Jim Brown-US PRESSWIRE
Head coaches will be more accountable for the actions of their assistants in the case of NCAA violations, if a proposal obtained by USA Today is adopted next week by the Division I Board of Directors.
A new four-tiered penalty structure for NCAA violations is expected to be adopted by the Division I Board of Directors on Tuesday that will place more accountability on the head coaches of programs.
Most notably, any violations committed by assistant coaches — academic, recruiting or otherwise — will fall to the program's head coaches, according to a USA Today report. The NCAA will no longer accept the claim of ignorance, unless that coach is promoting a culture of compliance in their program and staff.
According to the report, the document submitted for approval alludes to compliance cases that have been heard in recent years, including former Connecticut Huskies coach Jim Calhoun's recruitment of Nate Miles.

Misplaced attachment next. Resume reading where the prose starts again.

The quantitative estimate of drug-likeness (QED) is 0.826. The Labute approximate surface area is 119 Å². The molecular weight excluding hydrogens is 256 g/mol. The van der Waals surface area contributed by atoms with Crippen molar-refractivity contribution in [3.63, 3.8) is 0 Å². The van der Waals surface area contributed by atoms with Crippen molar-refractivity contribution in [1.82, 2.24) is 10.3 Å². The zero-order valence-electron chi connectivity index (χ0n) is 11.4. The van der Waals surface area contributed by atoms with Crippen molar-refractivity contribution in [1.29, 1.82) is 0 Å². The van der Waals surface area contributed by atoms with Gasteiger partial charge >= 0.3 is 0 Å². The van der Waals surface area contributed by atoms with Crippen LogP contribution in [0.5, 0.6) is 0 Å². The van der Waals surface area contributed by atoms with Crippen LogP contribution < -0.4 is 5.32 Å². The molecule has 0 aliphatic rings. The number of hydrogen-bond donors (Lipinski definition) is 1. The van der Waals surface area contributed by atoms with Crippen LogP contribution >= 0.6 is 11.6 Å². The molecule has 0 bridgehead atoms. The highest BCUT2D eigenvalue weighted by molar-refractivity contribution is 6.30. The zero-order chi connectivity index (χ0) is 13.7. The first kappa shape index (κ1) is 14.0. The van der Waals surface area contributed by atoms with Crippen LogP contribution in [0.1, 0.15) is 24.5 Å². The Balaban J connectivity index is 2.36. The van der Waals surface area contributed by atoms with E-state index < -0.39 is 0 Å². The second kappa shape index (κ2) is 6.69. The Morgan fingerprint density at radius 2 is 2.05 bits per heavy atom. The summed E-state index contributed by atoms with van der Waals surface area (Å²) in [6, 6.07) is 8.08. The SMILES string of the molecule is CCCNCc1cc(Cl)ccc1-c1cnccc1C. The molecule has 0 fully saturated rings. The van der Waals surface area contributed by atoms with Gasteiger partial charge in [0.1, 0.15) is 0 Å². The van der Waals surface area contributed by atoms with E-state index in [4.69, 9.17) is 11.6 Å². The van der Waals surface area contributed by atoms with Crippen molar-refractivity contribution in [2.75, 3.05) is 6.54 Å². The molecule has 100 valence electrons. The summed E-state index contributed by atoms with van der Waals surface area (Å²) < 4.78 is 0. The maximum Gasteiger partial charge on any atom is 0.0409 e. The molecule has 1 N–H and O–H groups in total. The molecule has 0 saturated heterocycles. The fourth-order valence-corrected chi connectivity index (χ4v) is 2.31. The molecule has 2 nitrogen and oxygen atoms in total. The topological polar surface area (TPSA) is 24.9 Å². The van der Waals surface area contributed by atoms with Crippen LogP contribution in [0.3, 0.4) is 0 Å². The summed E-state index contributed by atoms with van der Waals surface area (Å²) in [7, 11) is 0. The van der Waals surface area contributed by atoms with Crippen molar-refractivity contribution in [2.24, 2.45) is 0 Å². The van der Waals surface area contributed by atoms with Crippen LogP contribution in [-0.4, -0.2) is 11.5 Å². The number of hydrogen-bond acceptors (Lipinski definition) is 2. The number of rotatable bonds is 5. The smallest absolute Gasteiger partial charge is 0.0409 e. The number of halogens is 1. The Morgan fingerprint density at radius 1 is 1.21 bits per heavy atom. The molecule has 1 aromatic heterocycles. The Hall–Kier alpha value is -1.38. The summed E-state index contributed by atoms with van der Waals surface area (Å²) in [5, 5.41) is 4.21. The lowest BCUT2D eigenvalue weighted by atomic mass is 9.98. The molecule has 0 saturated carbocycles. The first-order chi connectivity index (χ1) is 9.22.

From the USA Today report:
The document reads, "A head coach is presumed responsible for major/Level I and Level II violations (e.g. academic fraud, recruiting inducements) occurring within his or her program unless the coach can show that he or she promoted an atmosphere of compliance and monitored his or her staff."
Suspensions for the most serious violations could result in year-long suspensions for head coaches, according to the report.
"You need to be constantly vigilant and you need to be constantly coaching your coaches about how important it is to play by the rules," USC athletic director Pat Haden, who was among those that worked on the proposal, told USA Today.